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Maine Small Business Owners Express Frustration Over Data Privacy and Protection Act

Augusta, ME (April 10, 2024): Maine small business leaders expressed concern and disappointment at the consideration of Legislative Document 1977 and House Paper 1270, legislation that would regulate how businesses collect and use data to find customers, grow, and succeed. Recognizing the bill’s good intentions, the business leaders said data collection and usage restrictions would make online advertising more expensive and less effective, significantly harming small businesses. More than 15 businesses signed a letter urging Maine legislators to amend the bill and not “overregulate digital advertising tools that small businesses need to get ahead.” 

“We operate out of a small, rural town and rely on digital ads to find new customers and grow our business beyond Maine,” said Michael Gaffney, president of Seawicks Candle Co. in Richmond, ME. “I understand protecting consumer data privacy is important, but making online advertising more expensive and less effective would be detrimental to Maine small businesses like mine.”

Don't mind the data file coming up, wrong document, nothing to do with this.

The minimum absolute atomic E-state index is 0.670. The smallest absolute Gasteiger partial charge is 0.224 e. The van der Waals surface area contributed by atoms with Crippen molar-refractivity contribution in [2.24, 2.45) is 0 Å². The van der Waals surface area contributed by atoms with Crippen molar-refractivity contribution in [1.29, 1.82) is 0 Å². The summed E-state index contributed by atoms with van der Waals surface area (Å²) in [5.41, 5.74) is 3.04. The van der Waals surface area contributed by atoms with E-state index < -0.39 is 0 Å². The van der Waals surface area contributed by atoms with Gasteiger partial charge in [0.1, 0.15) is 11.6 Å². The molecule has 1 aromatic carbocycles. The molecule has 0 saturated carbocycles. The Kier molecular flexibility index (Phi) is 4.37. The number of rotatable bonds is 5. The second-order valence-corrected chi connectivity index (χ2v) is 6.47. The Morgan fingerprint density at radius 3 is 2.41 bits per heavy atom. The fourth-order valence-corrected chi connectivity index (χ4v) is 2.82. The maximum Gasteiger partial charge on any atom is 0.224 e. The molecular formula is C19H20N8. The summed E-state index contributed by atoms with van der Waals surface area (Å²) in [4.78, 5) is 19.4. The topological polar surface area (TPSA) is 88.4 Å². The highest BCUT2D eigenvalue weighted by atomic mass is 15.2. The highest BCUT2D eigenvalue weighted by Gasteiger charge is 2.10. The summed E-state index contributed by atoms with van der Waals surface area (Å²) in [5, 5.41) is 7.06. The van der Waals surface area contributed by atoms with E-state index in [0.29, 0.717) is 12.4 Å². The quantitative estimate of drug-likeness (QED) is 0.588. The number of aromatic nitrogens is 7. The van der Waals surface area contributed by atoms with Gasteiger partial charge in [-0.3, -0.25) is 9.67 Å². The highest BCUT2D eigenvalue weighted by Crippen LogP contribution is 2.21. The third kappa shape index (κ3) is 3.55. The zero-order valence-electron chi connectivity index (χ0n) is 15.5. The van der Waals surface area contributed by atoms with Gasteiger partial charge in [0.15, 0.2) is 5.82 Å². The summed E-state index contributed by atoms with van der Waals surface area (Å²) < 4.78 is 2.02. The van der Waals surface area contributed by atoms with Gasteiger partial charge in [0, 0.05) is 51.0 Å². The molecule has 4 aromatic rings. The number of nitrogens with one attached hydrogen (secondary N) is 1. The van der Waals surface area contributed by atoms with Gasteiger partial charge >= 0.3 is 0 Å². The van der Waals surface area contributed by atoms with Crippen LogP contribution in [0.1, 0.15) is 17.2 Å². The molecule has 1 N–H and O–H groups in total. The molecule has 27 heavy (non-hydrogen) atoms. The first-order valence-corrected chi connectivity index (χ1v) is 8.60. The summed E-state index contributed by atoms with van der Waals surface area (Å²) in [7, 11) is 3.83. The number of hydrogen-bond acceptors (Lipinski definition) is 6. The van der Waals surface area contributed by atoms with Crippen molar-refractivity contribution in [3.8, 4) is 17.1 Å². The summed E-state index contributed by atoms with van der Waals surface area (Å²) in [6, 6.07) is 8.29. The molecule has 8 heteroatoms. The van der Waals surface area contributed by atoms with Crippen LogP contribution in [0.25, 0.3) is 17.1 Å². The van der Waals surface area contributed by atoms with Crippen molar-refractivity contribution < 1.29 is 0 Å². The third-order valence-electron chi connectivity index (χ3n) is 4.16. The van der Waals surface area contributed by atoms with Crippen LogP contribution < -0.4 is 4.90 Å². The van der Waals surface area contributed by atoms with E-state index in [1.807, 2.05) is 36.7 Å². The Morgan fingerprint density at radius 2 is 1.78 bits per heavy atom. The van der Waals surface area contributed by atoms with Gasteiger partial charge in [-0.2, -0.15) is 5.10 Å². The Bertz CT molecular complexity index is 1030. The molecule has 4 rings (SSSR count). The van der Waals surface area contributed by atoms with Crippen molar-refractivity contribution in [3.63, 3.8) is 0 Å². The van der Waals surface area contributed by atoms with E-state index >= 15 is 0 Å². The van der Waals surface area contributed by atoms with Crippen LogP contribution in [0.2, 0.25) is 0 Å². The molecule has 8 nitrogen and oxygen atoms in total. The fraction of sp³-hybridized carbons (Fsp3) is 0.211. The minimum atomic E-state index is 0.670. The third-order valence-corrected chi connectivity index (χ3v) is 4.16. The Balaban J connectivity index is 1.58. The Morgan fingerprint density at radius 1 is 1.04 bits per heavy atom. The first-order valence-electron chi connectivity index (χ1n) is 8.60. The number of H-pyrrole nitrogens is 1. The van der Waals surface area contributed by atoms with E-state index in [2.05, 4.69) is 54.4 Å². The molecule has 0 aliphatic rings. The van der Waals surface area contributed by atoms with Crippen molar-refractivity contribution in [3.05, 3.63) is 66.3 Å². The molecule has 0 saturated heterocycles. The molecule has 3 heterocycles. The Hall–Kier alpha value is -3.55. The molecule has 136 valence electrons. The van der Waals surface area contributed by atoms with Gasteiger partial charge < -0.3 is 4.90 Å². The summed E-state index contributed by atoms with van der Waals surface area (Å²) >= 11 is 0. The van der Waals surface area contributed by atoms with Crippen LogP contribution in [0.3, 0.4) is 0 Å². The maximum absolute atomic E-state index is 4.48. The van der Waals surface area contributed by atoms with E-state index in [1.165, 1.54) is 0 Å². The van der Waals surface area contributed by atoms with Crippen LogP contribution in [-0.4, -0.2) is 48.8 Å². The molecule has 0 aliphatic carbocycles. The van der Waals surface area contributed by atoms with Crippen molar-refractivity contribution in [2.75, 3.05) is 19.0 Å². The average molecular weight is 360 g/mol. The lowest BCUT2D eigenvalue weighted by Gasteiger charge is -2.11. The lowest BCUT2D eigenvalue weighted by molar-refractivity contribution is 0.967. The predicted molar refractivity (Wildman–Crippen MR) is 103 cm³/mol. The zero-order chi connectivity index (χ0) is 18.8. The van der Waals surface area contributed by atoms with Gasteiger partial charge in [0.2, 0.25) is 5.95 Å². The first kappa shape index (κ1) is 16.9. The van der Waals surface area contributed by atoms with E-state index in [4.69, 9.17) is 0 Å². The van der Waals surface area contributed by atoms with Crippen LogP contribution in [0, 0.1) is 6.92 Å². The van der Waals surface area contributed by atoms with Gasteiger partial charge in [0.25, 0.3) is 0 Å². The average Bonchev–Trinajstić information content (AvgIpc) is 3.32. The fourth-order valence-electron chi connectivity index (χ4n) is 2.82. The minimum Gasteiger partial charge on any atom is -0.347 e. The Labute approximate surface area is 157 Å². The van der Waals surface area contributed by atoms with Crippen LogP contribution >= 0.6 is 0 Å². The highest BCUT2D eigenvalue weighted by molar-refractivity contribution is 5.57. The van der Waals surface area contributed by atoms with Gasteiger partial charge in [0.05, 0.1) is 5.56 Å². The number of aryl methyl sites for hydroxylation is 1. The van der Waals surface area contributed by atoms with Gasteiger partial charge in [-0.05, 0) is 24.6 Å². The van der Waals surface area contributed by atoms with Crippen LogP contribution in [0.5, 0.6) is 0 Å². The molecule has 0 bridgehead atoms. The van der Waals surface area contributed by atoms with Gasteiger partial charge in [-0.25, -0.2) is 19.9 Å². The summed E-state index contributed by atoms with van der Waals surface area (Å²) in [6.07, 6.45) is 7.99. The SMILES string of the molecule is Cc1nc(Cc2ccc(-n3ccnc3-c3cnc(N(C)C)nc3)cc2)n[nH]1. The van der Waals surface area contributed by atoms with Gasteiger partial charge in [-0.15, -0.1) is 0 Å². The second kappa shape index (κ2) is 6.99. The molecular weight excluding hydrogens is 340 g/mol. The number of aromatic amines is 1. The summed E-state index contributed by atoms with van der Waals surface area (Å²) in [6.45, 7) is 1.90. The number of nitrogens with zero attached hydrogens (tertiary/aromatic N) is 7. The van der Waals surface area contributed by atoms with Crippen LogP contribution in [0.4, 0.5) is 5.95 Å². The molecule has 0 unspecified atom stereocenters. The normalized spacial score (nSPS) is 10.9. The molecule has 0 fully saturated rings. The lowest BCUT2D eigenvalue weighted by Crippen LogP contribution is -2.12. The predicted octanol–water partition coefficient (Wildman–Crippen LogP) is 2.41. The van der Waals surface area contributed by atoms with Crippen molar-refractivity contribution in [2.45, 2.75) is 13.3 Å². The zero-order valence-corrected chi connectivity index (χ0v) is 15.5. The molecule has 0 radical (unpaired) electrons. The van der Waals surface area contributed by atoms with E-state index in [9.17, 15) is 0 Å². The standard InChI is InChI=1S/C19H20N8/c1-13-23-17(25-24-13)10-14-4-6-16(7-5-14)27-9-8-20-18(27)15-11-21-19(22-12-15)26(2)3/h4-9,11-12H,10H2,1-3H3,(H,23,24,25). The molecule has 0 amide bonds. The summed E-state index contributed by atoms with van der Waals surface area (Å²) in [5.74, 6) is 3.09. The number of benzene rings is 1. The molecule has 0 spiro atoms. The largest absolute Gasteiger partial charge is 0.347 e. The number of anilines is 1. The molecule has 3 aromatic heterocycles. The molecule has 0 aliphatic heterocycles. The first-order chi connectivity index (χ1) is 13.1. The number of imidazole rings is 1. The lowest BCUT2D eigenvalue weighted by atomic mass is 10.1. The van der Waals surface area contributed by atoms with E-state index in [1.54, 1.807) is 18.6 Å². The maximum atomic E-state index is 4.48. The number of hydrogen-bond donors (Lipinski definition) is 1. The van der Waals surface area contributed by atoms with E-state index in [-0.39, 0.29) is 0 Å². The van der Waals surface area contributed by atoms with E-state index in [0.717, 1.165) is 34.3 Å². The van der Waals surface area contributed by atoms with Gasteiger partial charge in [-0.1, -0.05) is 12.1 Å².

Small business digital advertising partners like Google and Facebook use basic consumer data, including general location, device type, language preference, and interests, to help businesses reach the right audiences. “Data minimization” language in LD 1977 / HP 1270 would prevent businesses from using customer location data for important decisions like where to open new locations. It would also prevent businesses’ marketing partners from collecting traffic data needed to measure and improve website performance and advertising effectiveness.

“Digital advertising plays a huge role in growing our family business and getting our niche products in front of the right customers,” said Geo Johnston, director of operations at Maine Medicinals in Dresden, ME. “I hope policymakers understand how harmful the bill would be to Maine business leaders like me and make amendments to protect both consumer data privacy and small business success.” 

The Data Privacy and Protection Act also requires small businesses with at least 50,000 customer interactions to routinely conduct expensive and time-consuming “data protection assessments” that would require help from lawyers and consultants and crush small businesses financially.

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